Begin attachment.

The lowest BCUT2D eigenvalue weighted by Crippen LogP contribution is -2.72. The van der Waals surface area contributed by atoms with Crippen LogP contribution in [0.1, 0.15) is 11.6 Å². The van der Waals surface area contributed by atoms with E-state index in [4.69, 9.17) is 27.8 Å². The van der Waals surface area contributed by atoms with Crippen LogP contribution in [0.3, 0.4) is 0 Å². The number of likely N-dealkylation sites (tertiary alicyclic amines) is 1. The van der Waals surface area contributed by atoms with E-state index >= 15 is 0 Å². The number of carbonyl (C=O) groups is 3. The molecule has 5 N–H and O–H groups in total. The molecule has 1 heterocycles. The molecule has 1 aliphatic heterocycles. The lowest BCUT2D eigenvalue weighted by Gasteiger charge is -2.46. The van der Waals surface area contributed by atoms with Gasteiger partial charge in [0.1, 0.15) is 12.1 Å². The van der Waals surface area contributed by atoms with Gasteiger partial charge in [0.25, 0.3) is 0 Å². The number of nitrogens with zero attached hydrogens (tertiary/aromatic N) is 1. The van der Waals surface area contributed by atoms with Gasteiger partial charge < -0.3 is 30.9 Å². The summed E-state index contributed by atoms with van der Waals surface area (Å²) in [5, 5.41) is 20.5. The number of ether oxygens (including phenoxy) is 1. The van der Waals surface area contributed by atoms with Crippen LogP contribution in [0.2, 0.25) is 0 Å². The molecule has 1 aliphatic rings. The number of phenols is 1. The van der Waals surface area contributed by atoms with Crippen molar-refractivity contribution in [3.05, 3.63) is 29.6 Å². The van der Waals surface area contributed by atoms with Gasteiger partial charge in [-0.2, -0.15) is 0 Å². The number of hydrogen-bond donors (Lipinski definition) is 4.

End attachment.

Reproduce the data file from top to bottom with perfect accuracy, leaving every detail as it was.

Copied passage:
The lowest BCUT2D eigenvalue weighted by Crippen LogP contribution is -2.72. The van der Waals surface area contributed by atoms with Crippen LogP contribution in [0.1, 0.15) is 11.6 Å². The van der Waals surface area contributed by atoms with E-state index in [4.69, 9.17) is 27.8 Å². The van der Waals surface area contributed by atoms with Crippen LogP contribution in [0.3, 0.4) is 0 Å². The number of likely N-dealkylation sites (tertiary alicyclic amines) is 1. The van der Waals surface area contributed by atoms with E-state index >= 15 is 0 Å². The number of carbonyl (C=O) groups is 3. The molecule has 5 N–H and O–H groups in total. The molecule has 1 heterocycles. The molecule has 1 aliphatic heterocycles. The lowest BCUT2D eigenvalue weighted by Gasteiger charge is -2.46. The van der Waals surface area contributed by atoms with Gasteiger partial charge in [0.1, 0.15) is 12.1 Å². The van der Waals surface area contributed by atoms with Gasteiger partial charge in [0.25, 0.3) is 0 Å². The number of nitrogens with zero attached hydrogens (tertiary/aromatic N) is 1. The van der Waals surface area contributed by atoms with Gasteiger partial charge < -0.3 is 30.9 Å². The summed E-state index contributed by atoms with van der Waals surface area (Å²) in [5, 5.41) is 20.5. The number of ether oxygens (including phenoxy) is 1. The van der Waals surface area contributed by atoms with Crippen LogP contribution in [0.2, 0.25) is 0 Å². The molecule has 1 aliphatic rings. The number of phenols is 1. The van der Waals surface area contributed by atoms with Crippen molar-refractivity contribution in [3.05, 3.63) is 29.6 Å². The van der Waals surface area contributed by atoms with Gasteiger partial charge in [-0.2, -0.15) is 0 Å². The number of hydrogen-bond donors (Lipinski definition) is 4.